I don't have kids but I know I will NOT be a full time stay at home mom. Part-Time maybe for the first couple of years but I will never leave the workforce by choice. My personality would not allow it at all...and I have seen how hard it is for a women to get back into the workforce after an extended leave...I never want to deal with that. I want to be self sufficient financially and not rely on my future husband. I have some absolutely amazing role models in my life who are all absolutely amazing parents...some of the best I've ever met and their children are wonderful....and guess what....their parents work full time and always have.

    Sometimes I feel like SAHMs think that if you don't stay at home for 18 years, then you shouldn't have kids. It's ridiculous.
     
  12. bdcp

    bdcp DIS Veteran

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    I was a SAHM for 14 years til our boys started middle school and then I only worked 25 hrs/ week (5 hrs/day) until they both graduated HS. They are 27 and 29 now. Do I regret it? No. Will I ever, No.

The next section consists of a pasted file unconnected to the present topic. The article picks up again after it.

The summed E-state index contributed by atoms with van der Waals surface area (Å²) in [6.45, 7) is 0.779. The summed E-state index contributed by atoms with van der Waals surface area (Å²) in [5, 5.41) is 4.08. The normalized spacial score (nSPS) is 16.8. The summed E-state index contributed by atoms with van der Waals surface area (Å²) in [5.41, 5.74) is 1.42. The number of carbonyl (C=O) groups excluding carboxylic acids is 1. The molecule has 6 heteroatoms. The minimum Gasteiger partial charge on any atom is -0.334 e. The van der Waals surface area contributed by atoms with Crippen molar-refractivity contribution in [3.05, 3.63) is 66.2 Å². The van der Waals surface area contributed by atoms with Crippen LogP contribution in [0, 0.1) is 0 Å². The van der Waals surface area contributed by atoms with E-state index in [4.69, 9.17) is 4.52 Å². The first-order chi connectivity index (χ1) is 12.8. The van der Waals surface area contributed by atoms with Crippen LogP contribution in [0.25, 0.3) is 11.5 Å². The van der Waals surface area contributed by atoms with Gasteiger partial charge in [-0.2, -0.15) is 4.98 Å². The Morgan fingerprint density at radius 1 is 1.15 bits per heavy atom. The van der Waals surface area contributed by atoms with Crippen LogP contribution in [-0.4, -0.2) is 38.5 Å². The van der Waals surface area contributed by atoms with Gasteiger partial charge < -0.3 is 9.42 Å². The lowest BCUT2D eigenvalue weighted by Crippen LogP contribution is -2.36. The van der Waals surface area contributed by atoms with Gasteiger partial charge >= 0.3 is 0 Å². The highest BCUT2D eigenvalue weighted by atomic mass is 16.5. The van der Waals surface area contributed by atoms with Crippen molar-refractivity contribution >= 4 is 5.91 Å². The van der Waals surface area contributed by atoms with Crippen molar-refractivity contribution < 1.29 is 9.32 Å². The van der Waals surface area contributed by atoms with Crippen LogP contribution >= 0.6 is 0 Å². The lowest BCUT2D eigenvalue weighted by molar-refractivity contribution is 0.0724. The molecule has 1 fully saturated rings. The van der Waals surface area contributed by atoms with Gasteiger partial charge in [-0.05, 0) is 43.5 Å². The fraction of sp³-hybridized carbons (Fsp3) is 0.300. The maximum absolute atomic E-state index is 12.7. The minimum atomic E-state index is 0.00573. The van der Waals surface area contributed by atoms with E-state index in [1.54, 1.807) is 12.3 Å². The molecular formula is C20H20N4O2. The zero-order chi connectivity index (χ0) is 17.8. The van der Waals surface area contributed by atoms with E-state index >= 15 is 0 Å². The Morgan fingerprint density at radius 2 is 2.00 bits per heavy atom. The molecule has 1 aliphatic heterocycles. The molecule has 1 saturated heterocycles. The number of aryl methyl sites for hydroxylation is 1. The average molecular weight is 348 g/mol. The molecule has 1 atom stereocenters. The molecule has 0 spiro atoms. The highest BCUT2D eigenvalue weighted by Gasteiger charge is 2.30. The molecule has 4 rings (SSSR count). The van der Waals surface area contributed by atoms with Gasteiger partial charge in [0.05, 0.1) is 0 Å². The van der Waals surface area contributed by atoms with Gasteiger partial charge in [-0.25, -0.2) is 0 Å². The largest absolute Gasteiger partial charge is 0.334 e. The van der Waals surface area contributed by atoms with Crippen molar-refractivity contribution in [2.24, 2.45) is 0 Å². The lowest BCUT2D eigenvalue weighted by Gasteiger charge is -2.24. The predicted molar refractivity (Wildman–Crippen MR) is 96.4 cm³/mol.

Best job I ever had and while we didnt' have everything, my kids still felt they were spoiled. We lived in townhouses until they were 9 and 11 and then bought our first single family home which wasn't the largest, nor the smallest, but was adequate. They survived not playing every sport or going on big vacations every year or even eating out a lot. We now have grown children and I work more hours and we play with most of it.

    The biggest thing having one salary taught us was that we didnt' need two salaries to survive. I also have a pretty good paying job considering I didn't really have a paying job for 14 years. I did however, volunteer where I could at school and church and that looks good on a resume too.